In honor of our April film of the month SONITA, we’re excited to spotlight Rokhsareh Ghaem Maghami, an Iranian filmmaker who brings us stories of heros and heroines through her films. Although she is drawn to characters who might be considered “underdogs,” they are not people who comfortably fit into the category of victim. We recently had a chance to talk with the filmmaker about her views on documentaries and some of her experiences making a film about the teenage rapper and anti-child-marriage activist Sonita Alizadeh—which earned a jury prize and audience award when it screened at Sundance in 2016.
What is it that draws you to documentary film?
Probably being too adventurous. I’m too interested in surprises to be a fiction filmmaker and too poetic to be a journalist.
What is your history with documentary film? Is there a red thread that has followed you throughout your career?
I decided to become a documentary filmmaker when I was 16. I make movies about outsider artists. Most of my documentaries are about people who have no art education, no money, and no social situation to afford being an artist. Yet they do everything they can to remain an artist; this includes a schizophrenic man, an illiterate grandma who got married at the age of nine, and a teenage girl who is an undocumented refugee denied from school.
You’ve said that the biggest challenge in making SONITA was when you had to decide whether or not to interfere with her life and what implications that would have on the authenticity of the film. It is a variation of a question with which many documentary filmmakers must struggle (i.e., how close do I get to my subject?) What ultimately led you to your decision to get involved in her life and why?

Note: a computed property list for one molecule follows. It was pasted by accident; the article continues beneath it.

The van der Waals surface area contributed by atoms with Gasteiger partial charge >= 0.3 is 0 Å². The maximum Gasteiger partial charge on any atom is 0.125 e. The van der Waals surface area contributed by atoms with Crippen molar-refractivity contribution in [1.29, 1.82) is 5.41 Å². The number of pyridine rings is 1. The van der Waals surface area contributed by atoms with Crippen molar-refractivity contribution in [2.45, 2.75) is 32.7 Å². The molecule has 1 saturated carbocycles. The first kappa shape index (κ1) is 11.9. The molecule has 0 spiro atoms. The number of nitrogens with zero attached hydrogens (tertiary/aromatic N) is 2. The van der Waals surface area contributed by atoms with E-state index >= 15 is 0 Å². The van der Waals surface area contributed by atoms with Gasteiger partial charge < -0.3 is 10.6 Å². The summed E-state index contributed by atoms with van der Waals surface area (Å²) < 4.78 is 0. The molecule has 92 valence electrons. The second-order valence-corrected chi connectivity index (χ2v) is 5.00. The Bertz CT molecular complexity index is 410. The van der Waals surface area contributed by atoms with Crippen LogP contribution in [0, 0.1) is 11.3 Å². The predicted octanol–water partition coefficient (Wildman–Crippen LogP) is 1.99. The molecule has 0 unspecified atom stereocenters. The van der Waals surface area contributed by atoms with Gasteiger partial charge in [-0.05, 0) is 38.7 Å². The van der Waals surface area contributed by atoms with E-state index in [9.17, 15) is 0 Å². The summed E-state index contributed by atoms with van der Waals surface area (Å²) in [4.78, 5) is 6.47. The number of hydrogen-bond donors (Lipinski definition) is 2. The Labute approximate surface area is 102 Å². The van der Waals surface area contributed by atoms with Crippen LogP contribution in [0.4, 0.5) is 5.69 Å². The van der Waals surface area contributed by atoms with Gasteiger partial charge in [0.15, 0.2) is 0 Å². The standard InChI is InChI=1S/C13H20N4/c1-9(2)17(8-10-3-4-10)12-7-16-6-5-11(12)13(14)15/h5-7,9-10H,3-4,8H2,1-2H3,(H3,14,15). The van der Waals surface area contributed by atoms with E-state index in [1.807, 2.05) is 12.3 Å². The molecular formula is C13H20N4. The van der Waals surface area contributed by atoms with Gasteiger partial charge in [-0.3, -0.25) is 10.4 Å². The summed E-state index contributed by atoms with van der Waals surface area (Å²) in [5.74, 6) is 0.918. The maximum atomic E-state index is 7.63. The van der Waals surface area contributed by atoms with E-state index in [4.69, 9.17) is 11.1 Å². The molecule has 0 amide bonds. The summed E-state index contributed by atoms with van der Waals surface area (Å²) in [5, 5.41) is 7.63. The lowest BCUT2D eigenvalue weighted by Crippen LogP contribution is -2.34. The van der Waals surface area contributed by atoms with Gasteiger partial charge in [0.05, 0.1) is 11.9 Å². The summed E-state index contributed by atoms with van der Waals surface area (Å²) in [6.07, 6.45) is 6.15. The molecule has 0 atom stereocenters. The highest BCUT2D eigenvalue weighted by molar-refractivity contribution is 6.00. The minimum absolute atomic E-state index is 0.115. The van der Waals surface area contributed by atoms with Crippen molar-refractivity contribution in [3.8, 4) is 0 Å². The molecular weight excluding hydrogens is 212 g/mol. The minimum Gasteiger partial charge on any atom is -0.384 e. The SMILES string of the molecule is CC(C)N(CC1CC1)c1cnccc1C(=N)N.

The issue of being a “healthy” distance from the protagonists is a normal challenge for filmmakers. I came to the conclusion that I cannot respect myself if I don’t help Sonita, and I cannot respect the movie if I don’t reflect this in my movie.
Before making the film SONITA, how aware of child marriage in Afghanistan (and other parts of the world) were you? Did the process of making the film change your thoughts or perspectives surrounding child marriage?
Even though there are 3 million Afghan refugees living in Iran, I was not aware of the tradition of selling girls. It’s also important to keep in mind that child marriage, forced marriage, and the tradition of selling off girls are three different subjects. Even a 30-year-old woman can be sold into a marriage by her brothers or father. Sometimes girls are sold to their favorite man. Sometimes two young people cannot marry each other because the man cannot afford buying the woman. When I started this movie, I thought I was making a dark move about Afghan teenagers and music/education. Marriage was a subject that came later.
Despite the difficult circumstances she faces, Sonita never plays the victim, and your film doesn’t point the blame at individual men in a patriarchal system. Why is it important to you to portray empowered women with agency even within these systems?
Well, what is the use of making a movie about victims? Watch the news, and you see millions of victims there. But there are heroes everywhere. Let’s talk about them.
After seeing a documentary, many people are eager to take action or apply what they’ve learned. Is there something specific you would like viewers to do or a conversation you would like them to have after watching SONITA?
I would like them to think: How can I do something instead of being an observer? What is the change that I can make happen?
What would your documentary playlist consist of?
SONITA is Influence Film Club’s featured film for April 2018. Each month Influence Film Club hand-picks one of our favorite docs as our club’s featured film to watch and discuss together. Throughout the month, starting with our newsletter and continuing on our website and social media, we will extend the conversation by exploring the various issues touched on in the film, providing filmmaker interviews, suggesting ways to influence, and discussing documentaries in general—because after all, We Love Docs.
Interview by: Nicole Bood